. "Appendix D: Speaker Biographies." Achieving Sustainable Global Capacity for Surveillance and Response to Emerging Diseases of Zoonotic Origin: Workshop Summary. Washington, DC: The National Academies Press, 2008.
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Achieving Sustainable Global Capacity for Surveillance and Response to Emerging Diseases of Zoonotic Origin: Workshop Summary
Ilaria Capua, D.V.M., Ph.D., is currently head of the Virology Department at Istituto Zooprofilattico Sperimentale delle Venezie, Padova, Italy, and head of the National, United Nations Food and Agriculture Organization (FAO), and World Organization for Animal Health (OIE) Reference Laboratories for avian influenza (AI) and Newcastle disease. She has been involved in managing several AI outbreaks on a global scale, and in particular, her group has supported African and Middle Eastern countries affected by the H5N1 crisis. She is currently coordinating two European Union– (EU–) funded projects. She is a partner in an additional four EU-funded projects and is a Work Package leader in the EU Network of Excellence for Epizootic Disease Diagnosis and Control, EPIZONE. Dr. Capua is currently the chair of OFFLU, the joint OIE-FAO veterinary network of expertise on avian influenza. In 2006, she ignited an international debate on sharing genetic information and launched the Global Initiative on Sharing Avian Influenza Data, endorsed by 70 medical and veterinary virologists and 6 Nobel laureates. In 2008, Dr. Capua was among the winners of the Scientific American 50 prize for leadership in policy for promoting sharing of information at an international level.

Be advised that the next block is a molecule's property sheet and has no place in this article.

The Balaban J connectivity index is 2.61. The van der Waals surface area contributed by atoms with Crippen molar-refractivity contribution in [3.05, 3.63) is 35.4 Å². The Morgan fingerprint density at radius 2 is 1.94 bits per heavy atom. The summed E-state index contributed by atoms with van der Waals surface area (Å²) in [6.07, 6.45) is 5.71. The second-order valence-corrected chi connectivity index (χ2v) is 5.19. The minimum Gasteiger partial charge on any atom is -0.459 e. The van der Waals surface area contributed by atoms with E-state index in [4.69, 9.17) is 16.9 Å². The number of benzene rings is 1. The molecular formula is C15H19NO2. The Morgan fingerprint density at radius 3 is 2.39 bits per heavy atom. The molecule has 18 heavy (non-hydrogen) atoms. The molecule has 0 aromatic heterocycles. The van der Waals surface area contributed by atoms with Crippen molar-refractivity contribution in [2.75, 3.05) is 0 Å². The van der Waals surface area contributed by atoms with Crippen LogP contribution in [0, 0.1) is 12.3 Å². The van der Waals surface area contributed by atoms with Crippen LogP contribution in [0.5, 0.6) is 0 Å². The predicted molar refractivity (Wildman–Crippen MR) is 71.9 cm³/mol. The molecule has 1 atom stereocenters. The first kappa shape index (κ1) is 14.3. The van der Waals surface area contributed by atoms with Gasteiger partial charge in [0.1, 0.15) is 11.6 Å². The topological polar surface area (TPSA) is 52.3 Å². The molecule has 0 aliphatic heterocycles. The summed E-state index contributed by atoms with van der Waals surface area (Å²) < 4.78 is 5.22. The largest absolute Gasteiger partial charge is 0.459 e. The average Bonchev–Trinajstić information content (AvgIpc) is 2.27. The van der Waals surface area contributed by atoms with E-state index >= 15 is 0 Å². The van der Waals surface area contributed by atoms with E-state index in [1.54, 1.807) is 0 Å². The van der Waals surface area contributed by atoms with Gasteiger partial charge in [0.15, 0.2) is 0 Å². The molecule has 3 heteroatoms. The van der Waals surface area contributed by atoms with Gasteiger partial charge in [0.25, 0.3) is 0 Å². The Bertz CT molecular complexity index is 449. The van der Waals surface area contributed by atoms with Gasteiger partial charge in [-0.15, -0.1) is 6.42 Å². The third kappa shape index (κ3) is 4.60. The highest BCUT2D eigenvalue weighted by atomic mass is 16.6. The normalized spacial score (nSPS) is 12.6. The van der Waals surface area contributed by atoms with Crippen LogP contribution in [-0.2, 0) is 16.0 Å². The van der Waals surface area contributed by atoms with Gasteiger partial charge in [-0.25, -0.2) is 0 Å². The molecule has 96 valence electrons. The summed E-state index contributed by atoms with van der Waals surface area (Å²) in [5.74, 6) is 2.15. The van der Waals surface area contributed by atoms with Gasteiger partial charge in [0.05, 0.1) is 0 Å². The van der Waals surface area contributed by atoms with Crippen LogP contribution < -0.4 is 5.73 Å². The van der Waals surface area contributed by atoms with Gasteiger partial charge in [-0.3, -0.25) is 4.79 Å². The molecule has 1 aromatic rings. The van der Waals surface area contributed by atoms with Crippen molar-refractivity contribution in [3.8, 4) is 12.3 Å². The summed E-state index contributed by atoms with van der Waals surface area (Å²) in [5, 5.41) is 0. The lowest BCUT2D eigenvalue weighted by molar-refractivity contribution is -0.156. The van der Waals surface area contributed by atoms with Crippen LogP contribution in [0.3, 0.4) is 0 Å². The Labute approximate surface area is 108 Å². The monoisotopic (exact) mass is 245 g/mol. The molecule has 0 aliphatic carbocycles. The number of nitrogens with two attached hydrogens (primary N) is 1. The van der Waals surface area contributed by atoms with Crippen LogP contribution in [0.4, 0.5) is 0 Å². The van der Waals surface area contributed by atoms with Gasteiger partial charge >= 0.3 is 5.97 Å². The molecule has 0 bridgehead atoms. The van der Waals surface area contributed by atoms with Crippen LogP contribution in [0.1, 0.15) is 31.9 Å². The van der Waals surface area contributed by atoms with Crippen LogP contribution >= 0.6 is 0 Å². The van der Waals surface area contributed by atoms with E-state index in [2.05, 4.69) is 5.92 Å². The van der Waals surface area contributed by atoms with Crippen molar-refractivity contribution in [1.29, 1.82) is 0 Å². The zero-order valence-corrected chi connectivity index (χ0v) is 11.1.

Dennis Carroll, Ph.D., is currently director of the U.S. Agency for International Development’s (USAID’s) Avian and Pandemic Influenza Preparedness and Response Unit. Dr. Carroll was initially detailed to USAID from the U.S. CDC as a senior public health advisor in 1991. In 1995, he became the Agency’s senior infectious diseases advisor and was responsible for the Agency’s programs in malaria, tuberculosis, antimicrobial resistance, disease surveillance, and emerging infectious diseases. He officially left CDC and joined USAID in 2005, when he assumed responsibility as director of the API Unit. Dr. Carroll has a doctorate in Biomedical Research, with a special focus in Tropical Infectious Diseases, from the University of Massachusetts at Amherst. He was a research scientist at Cold Spring Harbor Laboratory in New York, where he studied the molecular mechanics of viral infection. Dr. Carroll has received a number of performance awards from both CDC and USAID, including the 2006 USAID Science and Technology Award for his work on malaria and avian influenza, and the 2008 Administrators’ Management Innovation Award for his management of the Agency’s API program.
Peter Cowen, D.V.M., Ph.D., has served in the North Carolina State University College of Veterinary Medicine’s department of Population Health and Pathobiology as an assistant and associate professor of epidemiology/public health since 1985. He directed the school’s WHO/Pan American Health Organization (PAHO) Veterinary Public Health Consulting Center for graduate and residency programs in veterinary public health from 1990